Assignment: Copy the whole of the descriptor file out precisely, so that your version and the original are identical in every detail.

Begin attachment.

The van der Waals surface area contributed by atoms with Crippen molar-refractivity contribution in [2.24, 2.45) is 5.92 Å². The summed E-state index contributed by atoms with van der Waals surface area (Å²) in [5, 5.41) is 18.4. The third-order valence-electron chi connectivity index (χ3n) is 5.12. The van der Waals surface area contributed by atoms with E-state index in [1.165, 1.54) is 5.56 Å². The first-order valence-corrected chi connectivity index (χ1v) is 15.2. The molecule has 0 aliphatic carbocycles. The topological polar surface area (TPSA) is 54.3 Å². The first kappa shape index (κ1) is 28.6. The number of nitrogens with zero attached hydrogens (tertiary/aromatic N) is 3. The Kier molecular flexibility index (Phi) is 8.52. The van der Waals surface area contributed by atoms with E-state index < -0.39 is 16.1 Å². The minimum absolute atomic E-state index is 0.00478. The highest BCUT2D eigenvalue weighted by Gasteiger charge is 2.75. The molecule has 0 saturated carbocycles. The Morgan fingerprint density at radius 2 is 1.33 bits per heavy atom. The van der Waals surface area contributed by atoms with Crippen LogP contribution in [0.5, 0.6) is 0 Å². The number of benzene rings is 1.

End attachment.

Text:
The van der Waals surface area contributed by atoms with Crippen molar-refractivity contribution in [2.24, 2.45) is 5.92 Å². The summed E-state index contributed by atoms with van der Waals surface area (Å²) in [5, 5.41) is 18.4. The third-order valence-electron chi connectivity index (χ3n) is 5.12. The van der Waals surface area contributed by atoms with E-state index in [1.165, 1.54) is 5.56 Å². The first-order valence-corrected chi connectivity index (χ1v) is 15.2. The molecule has 0 aliphatic carbocycles. The topological polar surface area (TPSA) is 54.3 Å². The first kappa shape index (κ1) is 28.6. The number of nitrogens with zero attached hydrogens (tertiary/aromatic N) is 3. The Kier molecular flexibility index (Phi) is 8.52. The van der Waals surface area contributed by atoms with E-state index < -0.39 is 16.1 Å². The minimum absolute atomic E-state index is 0.00478. The highest BCUT2D eigenvalue weighted by Gasteiger charge is 2.75. The molecule has 0 saturated carbocycles. The Morgan fingerprint density at radius 2 is 1.33 bits per heavy atom. The van der Waals surface area contributed by atoms with Crippen LogP contribution in [0.5, 0.6) is 0 Å². The number of benzene rings is 1.